Two revolutionary ideas to keep our subs afloat
In June 1989 Paul Keating memorably said, ‘I guarantee if you walk into any pet shop in Australia, the resident galah will be talking about microeconomic policy.’
Why do I recall that? Because, ever since Prime Minister Scott Morrison joined United States President Joe Biden and British Prime Minister Boris Johnson in announcing a new security pact (AUKUS) between their countries, and said that under it the US would make its technology for nuclear-powered submarines available to Australia, we have had a blizzard of media opinions on these matters.
But for the respect in which I hold some of those concerned, I would be tempted to say that, in every pet shop in Australia, the resident galah is talking about nuclear-powered submarines. We have been offered a welter of differing opinions: some clarification seems called for.
However, let me first deal with AUKUS itself. Some writers have gone so far as to suggest that, if the nuclear-powered submarines project cannot be brought to fruition, then AUKUS has been mere political posturing. Nothing could be further from the truth. Under AUKUS, both the US and Britain have undertaken to share their advanced weaponry technology with us in all manner of other areas – cyber security, drone technology, artificial intelligence, new missile technology and so on. This agreement is literally priceless, whatever the fate of the nuclear-powered submarines – to which I now turn.
I first assert some propositions that seem so blindingly obvious, one wonders why they still need to be debated, namely:
The idea that our Adelaide shipyards could possibly build even one of the new subs is arrant nonsense, and Morrison should, asap, retract his initially silly words on that topic. That the Minister for Defence Industry has recently said she has ‘full confidence in the Australian defence industry to deliver’ nuclear-powered submarines merely underlines her already evident unfitness for the job (indeed, any job). More realistically, Australia’s defence industry (in Adelaide and elsewhere) should be thinking of the obvious possible parallel between the nuclear-powered submarines project and its now well-established participation with the US in supplying numerous parts for the Joint Strike Fighter.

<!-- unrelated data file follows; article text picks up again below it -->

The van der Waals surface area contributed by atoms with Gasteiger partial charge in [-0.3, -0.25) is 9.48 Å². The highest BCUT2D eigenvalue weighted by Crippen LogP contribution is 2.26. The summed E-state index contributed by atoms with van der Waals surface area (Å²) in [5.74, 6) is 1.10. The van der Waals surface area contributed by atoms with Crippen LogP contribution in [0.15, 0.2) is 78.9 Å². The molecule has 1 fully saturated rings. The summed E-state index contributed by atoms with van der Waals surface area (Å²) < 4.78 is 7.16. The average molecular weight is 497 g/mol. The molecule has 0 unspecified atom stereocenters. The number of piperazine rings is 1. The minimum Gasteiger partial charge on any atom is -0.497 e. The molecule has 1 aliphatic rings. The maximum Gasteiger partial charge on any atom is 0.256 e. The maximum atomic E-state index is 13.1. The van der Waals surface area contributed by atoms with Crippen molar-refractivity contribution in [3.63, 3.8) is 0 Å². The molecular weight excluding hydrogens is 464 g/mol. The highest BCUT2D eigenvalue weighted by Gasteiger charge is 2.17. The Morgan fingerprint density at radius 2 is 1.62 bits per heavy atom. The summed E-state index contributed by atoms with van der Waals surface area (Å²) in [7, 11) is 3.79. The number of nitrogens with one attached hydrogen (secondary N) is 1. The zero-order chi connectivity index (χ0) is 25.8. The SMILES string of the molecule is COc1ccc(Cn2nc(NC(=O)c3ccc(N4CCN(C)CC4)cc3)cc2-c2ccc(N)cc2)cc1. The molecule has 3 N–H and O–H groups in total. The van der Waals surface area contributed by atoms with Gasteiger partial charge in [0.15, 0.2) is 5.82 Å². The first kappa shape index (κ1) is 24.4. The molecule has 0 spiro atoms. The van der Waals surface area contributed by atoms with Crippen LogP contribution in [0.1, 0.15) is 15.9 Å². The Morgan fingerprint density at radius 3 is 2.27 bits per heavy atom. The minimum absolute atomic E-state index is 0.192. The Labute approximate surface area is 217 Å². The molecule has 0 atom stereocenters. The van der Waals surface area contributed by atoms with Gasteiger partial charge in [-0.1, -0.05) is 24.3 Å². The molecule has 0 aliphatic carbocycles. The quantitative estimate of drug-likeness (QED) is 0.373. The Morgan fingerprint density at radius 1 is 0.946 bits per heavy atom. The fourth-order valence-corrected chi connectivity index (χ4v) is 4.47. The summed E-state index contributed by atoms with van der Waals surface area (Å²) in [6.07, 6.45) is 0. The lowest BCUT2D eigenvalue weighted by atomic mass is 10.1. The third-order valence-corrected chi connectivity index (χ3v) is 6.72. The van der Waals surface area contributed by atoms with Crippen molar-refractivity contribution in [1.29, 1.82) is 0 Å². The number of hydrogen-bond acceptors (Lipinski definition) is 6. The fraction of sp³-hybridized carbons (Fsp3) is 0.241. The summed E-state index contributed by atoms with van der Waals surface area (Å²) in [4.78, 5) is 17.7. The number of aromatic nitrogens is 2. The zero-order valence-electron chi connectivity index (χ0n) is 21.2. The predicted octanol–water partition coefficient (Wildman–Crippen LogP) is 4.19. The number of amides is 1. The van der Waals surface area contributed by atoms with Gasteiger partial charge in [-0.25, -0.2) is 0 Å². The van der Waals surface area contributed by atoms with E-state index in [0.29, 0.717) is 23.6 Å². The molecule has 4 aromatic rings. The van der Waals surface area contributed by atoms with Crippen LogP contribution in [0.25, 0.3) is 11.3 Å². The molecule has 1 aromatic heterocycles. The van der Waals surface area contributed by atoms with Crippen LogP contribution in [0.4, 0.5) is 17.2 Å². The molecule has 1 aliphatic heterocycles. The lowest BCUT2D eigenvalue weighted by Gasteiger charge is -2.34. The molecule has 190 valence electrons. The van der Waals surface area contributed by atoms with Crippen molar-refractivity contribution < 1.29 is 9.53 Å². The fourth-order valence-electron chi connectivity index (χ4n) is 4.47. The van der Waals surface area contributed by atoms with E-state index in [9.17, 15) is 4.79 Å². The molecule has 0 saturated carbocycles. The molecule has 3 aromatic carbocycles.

Equally silly is the idea that our Defence authorities should take eighteen months to decide which boat we should choose. Why would we choose a UK one and then need to modify it to incorporate the US weapons systems that we must have to retain compatibility with the US Navy? Peter Dutton should decide this matter, and fast, and the perpetually ponderous Defence department should have no part in that.
There are two key constraints. The first is manpower. We need to train our present submariners to operate nuclear-powered boats as quickly as possible, and entice more RAN personnel to seek submariner careers. Second, we need to overcome the otherwise unacceptable ‘capability gap’ by negotiating for the Americans to lease us several of their Virginia Class subs while they also begin building the remainder for us.
But, according to Ben Packham in the Australian on 5 October, the US Navy would resist allocating to us any of their existing submarine fleet, or space in their shipyards to build subs on our account. How do we surmount these obstacles? I advance two proposals that will doubtless be seen as ‘revolutionary’, but which I see as common sense.
First, as to manning, we should lay up all six Collins Class boats (only two of which are ever operational at any time anyway), and transfer all their personnel to serve on US Virginia Class boats as soon as the US Navy is prepared to receive them. Yes, that will leave us for some years with no Australian-owned submarine protection in our northern waters. But, within the relevant time frame (say, ten years) who is going to attack us? Our only real enemy to our north is China, which has much bigger fish to fry within that time scale. In short, the Collins Class boats would be serving no materially useful purpose anyway, so swallow hard and put them down. US (and/or UK) boats could then operate from Stirling (WA) or Darwin Port, once retaken from the Chinese (get on with it, Marise!).
Second, and even more ‘revolutionary’, let us accept, without equivocation, that most of Australia’s armed forces (the Army may remain to some extent an exception) now exist, for all effective purposes, as part of the armed forces of the United States. Does anyone believe that, if the US gets into a significant stoush (why does Taiwan come to mind?), we will not be lining up beside it?
Nobody cares more about Australian sovereignty than I do, but a nation that, in the high-tech warfare of today, cannot defend itself, has already lost that important aspect of its sovereignty. Let’s face up to that.
The relevance of that fact is this: if the RAN can now be seen as part of the USN, why would the latter object to leasing us, and building for us, some Virginia Class subs? In effect, those vessels, while sailing under the Australian flag (albeit with, initially, American commanders), would remain part of the US Navy. (Yes, there are some nice constitutional aspects involved – the ADF ‘chain of command’ runs through our own CDF and, ultimately, the Governor-General, not through their US counterparts. But with the Americans convinced (as they would be) of the realities of the relationship, I doubt that need concern them).
On 12 June I wrote here that, unless he did something spectacular, such as dealing effectively with the ABC, Scott Morrison was not worth voting for. His AUKUS/ nuclear-powered submarines triumph has now met that condition, in spades. Of course, he can still snatch defeat from the jaws of that victory by signing us up to some besotted net zero emissions by 2050 nonsense.
Have a care, Prime Minister.
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